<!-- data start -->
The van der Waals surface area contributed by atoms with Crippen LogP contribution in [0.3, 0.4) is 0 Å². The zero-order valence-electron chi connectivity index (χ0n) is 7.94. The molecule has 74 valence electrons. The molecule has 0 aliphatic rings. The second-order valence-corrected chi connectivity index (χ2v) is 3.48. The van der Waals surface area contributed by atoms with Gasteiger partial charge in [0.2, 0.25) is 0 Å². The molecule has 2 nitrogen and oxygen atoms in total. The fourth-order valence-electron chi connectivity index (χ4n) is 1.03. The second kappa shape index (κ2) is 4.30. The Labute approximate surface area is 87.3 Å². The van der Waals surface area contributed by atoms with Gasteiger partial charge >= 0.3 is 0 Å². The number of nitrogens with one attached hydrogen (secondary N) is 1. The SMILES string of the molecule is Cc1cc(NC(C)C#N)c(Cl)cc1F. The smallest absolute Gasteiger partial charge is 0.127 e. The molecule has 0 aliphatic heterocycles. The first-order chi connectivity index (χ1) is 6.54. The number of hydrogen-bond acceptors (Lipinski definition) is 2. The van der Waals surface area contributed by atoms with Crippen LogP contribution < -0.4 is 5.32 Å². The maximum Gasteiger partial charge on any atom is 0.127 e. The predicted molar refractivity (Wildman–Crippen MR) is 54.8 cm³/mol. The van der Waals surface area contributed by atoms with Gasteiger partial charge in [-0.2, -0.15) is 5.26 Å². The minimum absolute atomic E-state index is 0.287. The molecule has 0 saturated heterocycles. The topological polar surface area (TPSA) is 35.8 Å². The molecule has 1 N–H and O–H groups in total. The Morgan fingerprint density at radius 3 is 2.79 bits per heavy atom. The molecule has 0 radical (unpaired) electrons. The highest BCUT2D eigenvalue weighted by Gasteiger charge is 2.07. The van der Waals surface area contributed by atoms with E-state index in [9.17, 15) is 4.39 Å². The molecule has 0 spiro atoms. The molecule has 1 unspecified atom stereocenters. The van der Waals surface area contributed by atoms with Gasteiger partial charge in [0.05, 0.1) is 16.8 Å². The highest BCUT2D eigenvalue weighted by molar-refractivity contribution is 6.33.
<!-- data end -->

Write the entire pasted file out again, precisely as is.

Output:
The van der Waals surface area contributed by atoms with Crippen LogP contribution in [0.3, 0.4) is 0 Å². The zero-order valence-electron chi connectivity index (χ0n) is 7.94. The molecule has 74 valence electrons. The molecule has 0 aliphatic rings. The second-order valence-corrected chi connectivity index (χ2v) is 3.48. The van der Waals surface area contributed by atoms with Gasteiger partial charge in [0.2, 0.25) is 0 Å². The molecule has 2 nitrogen and oxygen atoms in total. The fourth-order valence-electron chi connectivity index (χ4n) is 1.03. The second kappa shape index (κ2) is 4.30. The Labute approximate surface area is 87.3 Å². The van der Waals surface area contributed by atoms with Gasteiger partial charge >= 0.3 is 0 Å². The number of nitrogens with one attached hydrogen (secondary N) is 1. The SMILES string of the molecule is Cc1cc(NC(C)C#N)c(Cl)cc1F. The smallest absolute Gasteiger partial charge is 0.127 e. The molecule has 0 aliphatic heterocycles. The first-order chi connectivity index (χ1) is 6.54. The number of hydrogen-bond acceptors (Lipinski definition) is 2. The van der Waals surface area contributed by atoms with Crippen LogP contribution < -0.4 is 5.32 Å². The maximum Gasteiger partial charge on any atom is 0.127 e. The predicted molar refractivity (Wildman–Crippen MR) is 54.8 cm³/mol. The van der Waals surface area contributed by atoms with Gasteiger partial charge in [-0.2, -0.15) is 5.26 Å². The minimum absolute atomic E-state index is 0.287. The molecule has 0 saturated heterocycles. The topological polar surface area (TPSA) is 35.8 Å². The molecule has 1 N–H and O–H groups in total. The Morgan fingerprint density at radius 3 is 2.79 bits per heavy atom. The molecule has 0 radical (unpaired) electrons. The highest BCUT2D eigenvalue weighted by Gasteiger charge is 2.07. The van der Waals surface area contributed by atoms with E-state index in [9.17, 15) is 4.39 Å². The molecule has 0 spiro atoms. The molecule has 1 unspecified atom stereocenters. The van der Waals surface area contributed by atoms with Gasteiger partial charge in [0.05, 0.1) is 16.8 Å². The highest BCUT2D eigenvalue weighted by molar-refractivity contribution is 6.33.